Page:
Campbell: No, I swear I wasn’t teasing them—I had no designs on these turkeys, it was a purely platonic relationship!

Herlihy: I’m sure you were teasing them!

Campbell: I might have been giving mixed signals in turkey body language.

Rumpus: You have to be more careful.

Campbell: Yeah, I was probably giving them the wrong idea. And after I got in the car and pulled out of the driveway, they would run and chase me maybe 300 yards down our dirt road. And if I let them catch up, they threw themselves against the car again.

Rumpus: You said “would” as if this was a common occurrence…did you think about shooting them or anything?

Campbell: Where I live you’re not supposed to shoot a firearm within a quarter mile of a dwelling.

Rumpus: So you’re expected to be brutally attacked by turkeys?

Campbell: I could have just grabbed them one at a time around the neck and twisted their heads. But I actually found the situation hilarious and maybe even magical. Once I got the hockey stick, I felt like I could hold my own. But there was always that last minute, where I had to pull my leg inside the car, when I couldn’t use the hockey stick, and sometimes one of them would peck my shoe.

Rumpus: Well there’s some context that needs to be mentioned here, for readers who aren’t aware, that you have a black belt in some wooden-sword-wielding martial art.

Campbell:Yes, I have a second-degree black belt in Okinawan kobudo weapons training.

Rumpus: It’s not like some woman just randomly grabbed a hockey stick, it’s a Master…now I feel sorry for the turkeys.

Campbell: Well they kept coming back for more, you know.

Herlihy: Maybe this is like something from mythology, Leda and the Swan.

Campbell: It would make sense that the Michigan version of Leda and the Swan would involve a turkey.

Rumpus: I’m not going to make fun of Michiganders anymore. The more we talk, the more I realize how dangerous a place Michigan actually is. I’ll take my chances in Chicago.

Herlihy: Geese are territorial, too. I remember in Michigan some geese pecking the bumper of my 1943 Buick.

Rumpus: When I was a kid, a goose bit my ass and chased me.

Herlihy: Was that a Michi-gander?

Rumpus: Michi-gander, yeah. So, is it premature to ask what’s next for Bonnie Jo Campbell after the amazing success of Once Upon a River?

Campbell: Well, maybe it’s Math Slut. We’ll see. I’m just sharing it right now with my first group of readers.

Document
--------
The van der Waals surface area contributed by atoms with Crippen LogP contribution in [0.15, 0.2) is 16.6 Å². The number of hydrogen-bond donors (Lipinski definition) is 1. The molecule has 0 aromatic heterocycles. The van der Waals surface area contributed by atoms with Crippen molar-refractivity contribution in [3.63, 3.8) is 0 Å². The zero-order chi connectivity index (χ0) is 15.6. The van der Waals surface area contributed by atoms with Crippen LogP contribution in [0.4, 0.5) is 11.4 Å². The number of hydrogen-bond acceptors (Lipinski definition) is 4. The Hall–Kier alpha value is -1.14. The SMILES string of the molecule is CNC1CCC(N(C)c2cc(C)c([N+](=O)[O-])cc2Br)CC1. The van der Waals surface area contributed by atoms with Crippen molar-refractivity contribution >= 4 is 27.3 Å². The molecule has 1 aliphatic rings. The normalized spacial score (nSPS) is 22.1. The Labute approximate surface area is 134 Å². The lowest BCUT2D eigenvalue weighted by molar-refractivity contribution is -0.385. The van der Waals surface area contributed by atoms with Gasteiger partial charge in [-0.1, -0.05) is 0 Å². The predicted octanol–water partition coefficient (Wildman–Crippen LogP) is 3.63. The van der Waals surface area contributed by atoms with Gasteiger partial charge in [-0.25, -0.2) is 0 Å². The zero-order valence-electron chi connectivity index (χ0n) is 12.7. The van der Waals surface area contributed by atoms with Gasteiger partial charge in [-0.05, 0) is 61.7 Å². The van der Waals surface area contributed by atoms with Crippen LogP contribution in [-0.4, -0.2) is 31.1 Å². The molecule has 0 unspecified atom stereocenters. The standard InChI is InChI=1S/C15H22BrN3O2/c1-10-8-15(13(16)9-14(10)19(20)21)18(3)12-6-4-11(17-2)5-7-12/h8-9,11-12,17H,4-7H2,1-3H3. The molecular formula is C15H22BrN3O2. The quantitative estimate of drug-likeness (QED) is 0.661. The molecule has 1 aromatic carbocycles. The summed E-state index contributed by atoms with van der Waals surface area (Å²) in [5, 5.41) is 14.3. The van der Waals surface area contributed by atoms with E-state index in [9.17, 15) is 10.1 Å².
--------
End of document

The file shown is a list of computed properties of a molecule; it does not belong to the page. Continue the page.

Rumpus: So what can you say it’s about? Besides math and a slut?

Campbell: Well, I can say it’s about two sisters. One wants to be a mathematician, and the other wants to save the farm, the family farm. There’s a little opposition there.

Rumpus: Okay. So these are actually personifications of the two sides of Bonnie Jo Campbell?

Campbell: I don’t know. I hope not. Oh Lordy, that would explain why I’m having such a hard time with it. That’s the problem isn’t it? Turns out our stories come from deep inside us. I’ve had to face the terrible realization recently that that the issues I have with my stories are actually my own personality problems. I don’t like to face it, but it’s true. But I’d better not tell my students that the trouble in their stories is their own mental issues.

Rumpus: Yeah, yeah. I don’t know. What do you think, Terry?

Herlihy:  There’s some strange things in life. I grew up on this island, and there’s another wooded island across the river. My sisters’ names are Susy and Joanna, and so were the sisters in that family on the other island. Those other sisters, Susy and Joanna inherit the property, and have the surveyors divide it into two pieces, because the two can’t live together. This story across the river has just started. No idea where this story is going to end up. The river keeps meandering, keeps generating stories.

Rumpus: Meanders. I once used “Restored Meanders” as the working title for a book. I’ve since scrapped the title, but I had read a little article in the Tribune about a guy who was talking about river meanders and how so many of them had disappeared…because of the advent of industrialization, or whatever. His goal was to restore all the meanders. I thought the concept of restored meanders was so quixotic.